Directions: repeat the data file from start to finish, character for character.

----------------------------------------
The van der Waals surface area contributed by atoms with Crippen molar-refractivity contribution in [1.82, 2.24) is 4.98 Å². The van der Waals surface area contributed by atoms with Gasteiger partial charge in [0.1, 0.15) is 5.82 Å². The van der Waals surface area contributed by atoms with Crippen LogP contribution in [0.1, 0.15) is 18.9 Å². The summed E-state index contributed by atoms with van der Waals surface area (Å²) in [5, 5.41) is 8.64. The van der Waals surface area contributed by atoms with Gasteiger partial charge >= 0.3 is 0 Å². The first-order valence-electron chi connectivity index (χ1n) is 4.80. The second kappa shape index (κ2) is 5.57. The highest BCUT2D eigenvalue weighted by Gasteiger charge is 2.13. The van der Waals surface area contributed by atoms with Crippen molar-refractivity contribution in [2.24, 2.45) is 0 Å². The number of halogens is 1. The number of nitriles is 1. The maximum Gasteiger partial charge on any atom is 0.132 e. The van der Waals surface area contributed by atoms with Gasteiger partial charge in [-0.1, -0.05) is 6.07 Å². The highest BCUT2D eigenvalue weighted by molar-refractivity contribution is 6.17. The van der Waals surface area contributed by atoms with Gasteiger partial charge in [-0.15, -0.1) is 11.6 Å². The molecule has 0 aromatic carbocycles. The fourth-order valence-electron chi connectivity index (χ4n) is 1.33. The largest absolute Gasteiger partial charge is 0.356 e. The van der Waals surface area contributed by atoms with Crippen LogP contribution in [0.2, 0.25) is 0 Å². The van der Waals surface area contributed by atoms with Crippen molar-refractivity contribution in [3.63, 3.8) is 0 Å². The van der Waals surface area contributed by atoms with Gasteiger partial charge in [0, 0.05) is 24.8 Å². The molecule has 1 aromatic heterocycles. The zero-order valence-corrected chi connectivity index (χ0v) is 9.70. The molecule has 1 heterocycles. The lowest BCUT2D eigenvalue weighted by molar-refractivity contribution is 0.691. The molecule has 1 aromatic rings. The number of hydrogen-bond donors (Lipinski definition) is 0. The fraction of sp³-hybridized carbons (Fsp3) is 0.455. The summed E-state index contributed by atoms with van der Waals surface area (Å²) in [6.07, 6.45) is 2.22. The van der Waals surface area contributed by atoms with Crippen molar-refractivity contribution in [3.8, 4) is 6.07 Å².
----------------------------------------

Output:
The van der Waals surface area contributed by atoms with Crippen molar-refractivity contribution in [1.82, 2.24) is 4.98 Å². The van der Waals surface area contributed by atoms with Gasteiger partial charge in [0.1, 0.15) is 5.82 Å². The van der Waals surface area contributed by atoms with Crippen LogP contribution in [0.1, 0.15) is 18.9 Å². The summed E-state index contributed by atoms with van der Waals surface area (Å²) in [5, 5.41) is 8.64. The van der Waals surface area contributed by atoms with Gasteiger partial charge >= 0.3 is 0 Å². The first-order valence-electron chi connectivity index (χ1n) is 4.80. The second kappa shape index (κ2) is 5.57. The highest BCUT2D eigenvalue weighted by Gasteiger charge is 2.13. The van der Waals surface area contributed by atoms with Crippen molar-refractivity contribution in [2.24, 2.45) is 0 Å². The number of halogens is 1. The number of nitriles is 1. The maximum Gasteiger partial charge on any atom is 0.132 e. The van der Waals surface area contributed by atoms with Gasteiger partial charge in [-0.1, -0.05) is 6.07 Å². The highest BCUT2D eigenvalue weighted by molar-refractivity contribution is 6.17. The van der Waals surface area contributed by atoms with Gasteiger partial charge in [-0.15, -0.1) is 11.6 Å². The molecule has 0 aromatic carbocycles. The fourth-order valence-electron chi connectivity index (χ4n) is 1.33. The largest absolute Gasteiger partial charge is 0.356 e. The van der Waals surface area contributed by atoms with Crippen LogP contribution in [0.2, 0.25) is 0 Å². The van der Waals surface area contributed by atoms with Crippen molar-refractivity contribution in [3.63, 3.8) is 0 Å². The van der Waals surface area contributed by atoms with Gasteiger partial charge in [0, 0.05) is 24.8 Å². The molecule has 1 aromatic heterocycles. The zero-order valence-corrected chi connectivity index (χ0v) is 9.70. The molecule has 1 heterocycles. The lowest BCUT2D eigenvalue weighted by molar-refractivity contribution is 0.691. The molecule has 1 aromatic rings. The number of hydrogen-bond donors (Lipinski definition) is 0. The fraction of sp³-hybridized carbons (Fsp3) is 0.455. The summed E-state index contributed by atoms with van der Waals surface area (Å²) in [6.07, 6.45) is 2.22. The van der Waals surface area contributed by atoms with Crippen molar-refractivity contribution in [3.8, 4) is 6.07 Å².